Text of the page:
Last year, we witnessed a significant milestone in oncology clinical development, with almost 50% of all development programs focused on oncology assets. However, with a greater number of trials, sponsors and CROs face an increased risk of operational challenges, and sites continue to feel the widespread effects of the COVID-19 pandemic.
To encourage further expansion and innovation in cancer studies, it’s critical to consider what contributes to success in an oncology trial. Oftentimes, the success of an oncology trial relies on the ability to operationalize and the level of trust established amongst all stakeholders involved, including the patients, sites, sponsors, and CROs.
Trust is essential to operational success, which is evident by examining site engagement, sponsor-CRO partnerships, and the patient experience.
With so many clinical trial options from which to choose, sites have become increasingly selective when deciding which studies to open. Numerous sites are still experiencing the effects of the pandemic, facing ongoing resignations and staff shortages.
Due to the competitive landscape surrounding clinical trial sites, sponsors and CROs must establish relationships and trust with sites built on open communication. Placing an emphasis on educating providers about your study and maximizing efficiencies for the site by reducing inconveniences can also help cultivate site relationships.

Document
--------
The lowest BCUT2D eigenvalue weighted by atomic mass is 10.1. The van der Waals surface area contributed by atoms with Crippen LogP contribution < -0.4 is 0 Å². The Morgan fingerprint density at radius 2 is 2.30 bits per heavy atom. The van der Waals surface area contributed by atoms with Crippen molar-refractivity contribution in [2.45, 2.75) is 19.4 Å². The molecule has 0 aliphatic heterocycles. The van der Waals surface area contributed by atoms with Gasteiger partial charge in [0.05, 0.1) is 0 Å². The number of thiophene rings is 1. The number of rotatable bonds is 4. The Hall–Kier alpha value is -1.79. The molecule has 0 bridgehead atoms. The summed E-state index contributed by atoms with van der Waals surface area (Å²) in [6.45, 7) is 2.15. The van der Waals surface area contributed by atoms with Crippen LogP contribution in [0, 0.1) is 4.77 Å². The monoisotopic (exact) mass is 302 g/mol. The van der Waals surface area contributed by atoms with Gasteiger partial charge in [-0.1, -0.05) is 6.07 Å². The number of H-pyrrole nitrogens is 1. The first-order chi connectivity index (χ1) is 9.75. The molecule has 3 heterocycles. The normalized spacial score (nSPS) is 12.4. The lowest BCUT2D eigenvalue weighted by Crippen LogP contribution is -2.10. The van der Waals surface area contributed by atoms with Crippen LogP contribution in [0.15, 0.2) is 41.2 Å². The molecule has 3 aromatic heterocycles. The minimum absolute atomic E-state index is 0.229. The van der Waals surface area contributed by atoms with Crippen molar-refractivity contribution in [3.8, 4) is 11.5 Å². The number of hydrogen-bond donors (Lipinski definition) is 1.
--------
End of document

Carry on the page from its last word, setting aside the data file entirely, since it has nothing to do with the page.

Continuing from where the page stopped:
Similar to the challenges facing sites, sponsors are also encountering various barriers, including resource constraints. One solution to succeed in the current clinical landscape is establishing an integrated approach to sponsor and CRO partnerships.
Although sponsors and CROs often begin working together through a transaction, such as a request for proposal (RFP), after the award, the sponsor benefits from cultivating open communication with dynamic discussions from both sides. Forming a transparent and trusting relationship focused on collaboration can play a significant role in operational success. When acting as a single, unified team, sponsors and CROs are able to overcome potential barriers and better deliver on key performance indicators.
The Patient Experience
Despite the importance of site engagement and a collaborative sponsor-CRO partnership, the clinical trial process revolves around the ability to build trust with the patients participating and considering your trial. While finding patients to enroll in studies has become less difficult over the years, keeping patients enrolled in trials should be a sponsor and CRO’s top priority.
Learn How to Build Trust with Each Stakeholder
Trust is an integral aspect of operational success in oncology clinical trials. Discover how to strengthen site partnerships, develop a strong sponsor-CRO partnership, earn a patient’s confidence during a study, and more in our article: Trust: The Key to Operational Success in Post-COVID Oncology Trials. Co-written by Clare Wallis, the President of the Oncology Business Unit at Worldwide Clinical Trials, and Teleen Norman, the Vice President of Clinical Operations at Xilio Therapeutics, this article provides valuable insights into successful oncology trials in a post-COVID clinical landscape.